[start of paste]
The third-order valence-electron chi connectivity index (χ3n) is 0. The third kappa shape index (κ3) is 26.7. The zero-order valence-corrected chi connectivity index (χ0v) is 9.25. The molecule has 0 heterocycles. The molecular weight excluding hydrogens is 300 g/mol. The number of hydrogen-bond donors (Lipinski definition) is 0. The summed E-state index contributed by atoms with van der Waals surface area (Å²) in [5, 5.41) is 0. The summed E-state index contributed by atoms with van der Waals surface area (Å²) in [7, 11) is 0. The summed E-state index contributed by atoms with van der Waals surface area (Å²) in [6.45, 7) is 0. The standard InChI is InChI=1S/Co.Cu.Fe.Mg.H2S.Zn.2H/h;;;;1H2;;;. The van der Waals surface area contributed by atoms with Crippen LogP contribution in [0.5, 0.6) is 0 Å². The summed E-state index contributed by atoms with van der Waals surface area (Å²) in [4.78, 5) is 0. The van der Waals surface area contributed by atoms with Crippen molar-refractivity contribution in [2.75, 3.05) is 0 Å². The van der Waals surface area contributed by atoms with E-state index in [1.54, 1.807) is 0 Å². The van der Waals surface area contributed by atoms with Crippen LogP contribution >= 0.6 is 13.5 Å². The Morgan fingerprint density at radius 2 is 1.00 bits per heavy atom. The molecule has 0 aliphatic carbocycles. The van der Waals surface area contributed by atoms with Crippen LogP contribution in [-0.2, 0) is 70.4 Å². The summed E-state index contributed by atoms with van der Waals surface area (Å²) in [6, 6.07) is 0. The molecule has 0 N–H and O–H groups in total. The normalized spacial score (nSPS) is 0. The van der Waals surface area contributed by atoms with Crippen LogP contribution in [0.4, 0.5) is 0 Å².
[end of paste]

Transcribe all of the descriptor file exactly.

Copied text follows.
The third-order valence-electron chi connectivity index (χ3n) is 0. The third kappa shape index (κ3) is 26.7. The zero-order valence-corrected chi connectivity index (χ0v) is 9.25. The molecule has 0 heterocycles. The molecular weight excluding hydrogens is 300 g/mol. The number of hydrogen-bond donors (Lipinski definition) is 0. The summed E-state index contributed by atoms with van der Waals surface area (Å²) in [5, 5.41) is 0. The summed E-state index contributed by atoms with van der Waals surface area (Å²) in [7, 11) is 0. The summed E-state index contributed by atoms with van der Waals surface area (Å²) in [6.45, 7) is 0. The standard InChI is InChI=1S/Co.Cu.Fe.Mg.H2S.Zn.2H/h;;;;1H2;;;. The van der Waals surface area contributed by atoms with Crippen LogP contribution in [0.5, 0.6) is 0 Å². The summed E-state index contributed by atoms with van der Waals surface area (Å²) in [4.78, 5) is 0. The van der Waals surface area contributed by atoms with Crippen molar-refractivity contribution in [2.75, 3.05) is 0 Å². The van der Waals surface area contributed by atoms with E-state index in [1.54, 1.807) is 0 Å². The van der Waals surface area contributed by atoms with Crippen LogP contribution >= 0.6 is 13.5 Å². The Morgan fingerprint density at radius 2 is 1.00 bits per heavy atom. The molecule has 0 aliphatic carbocycles. The van der Waals surface area contributed by atoms with Crippen LogP contribution in [-0.2, 0) is 70.4 Å². The summed E-state index contributed by atoms with van der Waals surface area (Å²) in [6, 6.07) is 0. The molecule has 0 N–H and O–H groups in total. The normalized spacial score (nSPS) is 0. The van der Waals surface area contributed by atoms with Crippen LogP contribution in [0.4, 0.5) is 0 Å².